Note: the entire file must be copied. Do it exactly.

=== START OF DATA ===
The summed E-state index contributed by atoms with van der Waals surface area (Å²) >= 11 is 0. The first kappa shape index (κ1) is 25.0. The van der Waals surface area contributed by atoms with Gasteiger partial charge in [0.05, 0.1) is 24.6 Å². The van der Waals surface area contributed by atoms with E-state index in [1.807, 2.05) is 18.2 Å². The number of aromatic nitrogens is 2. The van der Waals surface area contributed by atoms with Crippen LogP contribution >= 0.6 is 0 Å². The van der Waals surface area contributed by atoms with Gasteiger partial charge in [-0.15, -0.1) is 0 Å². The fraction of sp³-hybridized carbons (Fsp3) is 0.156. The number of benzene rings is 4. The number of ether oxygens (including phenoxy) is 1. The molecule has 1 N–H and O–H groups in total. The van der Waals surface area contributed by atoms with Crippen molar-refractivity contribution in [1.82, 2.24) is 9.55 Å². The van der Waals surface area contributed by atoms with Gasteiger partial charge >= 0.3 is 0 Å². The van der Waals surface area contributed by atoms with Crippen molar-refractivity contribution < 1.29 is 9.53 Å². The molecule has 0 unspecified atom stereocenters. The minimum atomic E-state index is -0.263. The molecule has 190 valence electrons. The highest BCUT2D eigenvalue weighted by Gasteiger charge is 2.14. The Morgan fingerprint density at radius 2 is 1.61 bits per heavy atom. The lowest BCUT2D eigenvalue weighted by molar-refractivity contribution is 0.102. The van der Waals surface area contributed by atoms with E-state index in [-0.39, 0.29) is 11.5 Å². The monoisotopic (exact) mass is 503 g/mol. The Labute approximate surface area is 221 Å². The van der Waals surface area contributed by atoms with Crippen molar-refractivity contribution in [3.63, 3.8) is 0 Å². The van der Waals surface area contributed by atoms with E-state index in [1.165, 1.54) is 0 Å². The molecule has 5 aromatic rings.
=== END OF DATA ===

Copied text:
The summed E-state index contributed by atoms with van der Waals surface area (Å²) >= 11 is 0. The first kappa shape index (κ1) is 25.0. The van der Waals surface area contributed by atoms with Gasteiger partial charge in [0.05, 0.1) is 24.6 Å². The van der Waals surface area contributed by atoms with E-state index in [1.807, 2.05) is 18.2 Å². The number of aromatic nitrogens is 2. The van der Waals surface area contributed by atoms with Crippen LogP contribution >= 0.6 is 0 Å². The van der Waals surface area contributed by atoms with Gasteiger partial charge in [-0.15, -0.1) is 0 Å². The fraction of sp³-hybridized carbons (Fsp3) is 0.156. The number of benzene rings is 4. The number of ether oxygens (including phenoxy) is 1. The molecule has 1 N–H and O–H groups in total. The van der Waals surface area contributed by atoms with Crippen molar-refractivity contribution in [1.82, 2.24) is 9.55 Å². The van der Waals surface area contributed by atoms with Gasteiger partial charge >= 0.3 is 0 Å². The van der Waals surface area contributed by atoms with Crippen molar-refractivity contribution < 1.29 is 9.53 Å². The molecule has 0 unspecified atom stereocenters. The minimum atomic E-state index is -0.263. The molecule has 190 valence electrons. The highest BCUT2D eigenvalue weighted by Gasteiger charge is 2.14. The Morgan fingerprint density at radius 2 is 1.61 bits per heavy atom. The lowest BCUT2D eigenvalue weighted by molar-refractivity contribution is 0.102. The van der Waals surface area contributed by atoms with E-state index in [-0.39, 0.29) is 11.5 Å². The monoisotopic (exact) mass is 503 g/mol. The Labute approximate surface area is 221 Å². The van der Waals surface area contributed by atoms with Crippen molar-refractivity contribution in [3.63, 3.8) is 0 Å². The van der Waals surface area contributed by atoms with E-state index in [1.165, 1.54) is 0 Å². The molecule has 5 aromatic rings.